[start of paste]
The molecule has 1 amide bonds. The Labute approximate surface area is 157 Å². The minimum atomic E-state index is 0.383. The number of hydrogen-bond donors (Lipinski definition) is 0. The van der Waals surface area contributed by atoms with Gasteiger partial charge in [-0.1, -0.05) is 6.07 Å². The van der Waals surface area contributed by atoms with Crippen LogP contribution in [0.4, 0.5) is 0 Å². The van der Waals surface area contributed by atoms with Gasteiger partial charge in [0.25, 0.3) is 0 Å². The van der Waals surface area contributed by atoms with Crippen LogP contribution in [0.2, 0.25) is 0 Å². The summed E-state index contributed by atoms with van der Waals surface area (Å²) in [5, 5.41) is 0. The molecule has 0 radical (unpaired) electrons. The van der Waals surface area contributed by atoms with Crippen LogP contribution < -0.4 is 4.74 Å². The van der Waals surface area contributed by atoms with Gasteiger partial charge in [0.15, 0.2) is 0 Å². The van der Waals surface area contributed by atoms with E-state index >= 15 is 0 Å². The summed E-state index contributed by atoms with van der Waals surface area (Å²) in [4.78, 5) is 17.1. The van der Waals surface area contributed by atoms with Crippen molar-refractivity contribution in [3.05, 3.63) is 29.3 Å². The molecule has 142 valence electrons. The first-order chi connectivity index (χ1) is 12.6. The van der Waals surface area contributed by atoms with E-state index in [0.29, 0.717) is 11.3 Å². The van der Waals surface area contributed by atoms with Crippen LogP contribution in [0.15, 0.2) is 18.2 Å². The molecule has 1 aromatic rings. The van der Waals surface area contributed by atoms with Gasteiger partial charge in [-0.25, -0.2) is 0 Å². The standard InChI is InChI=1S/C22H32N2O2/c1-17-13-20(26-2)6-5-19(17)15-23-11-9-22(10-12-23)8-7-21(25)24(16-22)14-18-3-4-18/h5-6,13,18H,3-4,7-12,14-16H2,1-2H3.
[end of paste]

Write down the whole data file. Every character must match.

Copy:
The molecule has 1 amide bonds. The Labute approximate surface area is 157 Å². The minimum atomic E-state index is 0.383. The number of hydrogen-bond donors (Lipinski definition) is 0. The van der Waals surface area contributed by atoms with Gasteiger partial charge in [-0.1, -0.05) is 6.07 Å². The van der Waals surface area contributed by atoms with Crippen LogP contribution in [0.4, 0.5) is 0 Å². The van der Waals surface area contributed by atoms with Gasteiger partial charge in [0.25, 0.3) is 0 Å². The van der Waals surface area contributed by atoms with Crippen LogP contribution in [0.2, 0.25) is 0 Å². The summed E-state index contributed by atoms with van der Waals surface area (Å²) in [5, 5.41) is 0. The molecule has 0 radical (unpaired) electrons. The van der Waals surface area contributed by atoms with Crippen LogP contribution < -0.4 is 4.74 Å². The van der Waals surface area contributed by atoms with Gasteiger partial charge in [0.15, 0.2) is 0 Å². The van der Waals surface area contributed by atoms with E-state index >= 15 is 0 Å². The summed E-state index contributed by atoms with van der Waals surface area (Å²) in [4.78, 5) is 17.1. The van der Waals surface area contributed by atoms with Crippen molar-refractivity contribution in [3.05, 3.63) is 29.3 Å². The molecule has 142 valence electrons. The first-order chi connectivity index (χ1) is 12.6. The van der Waals surface area contributed by atoms with E-state index in [0.29, 0.717) is 11.3 Å². The van der Waals surface area contributed by atoms with Crippen LogP contribution in [0.15, 0.2) is 18.2 Å². The molecule has 1 aromatic rings. The van der Waals surface area contributed by atoms with Gasteiger partial charge in [-0.25, -0.2) is 0 Å². The standard InChI is InChI=1S/C22H32N2O2/c1-17-13-20(26-2)6-5-19(17)15-23-11-9-22(10-12-23)8-7-21(25)24(16-22)14-18-3-4-18/h5-6,13,18H,3-4,7-12,14-16H2,1-2H3.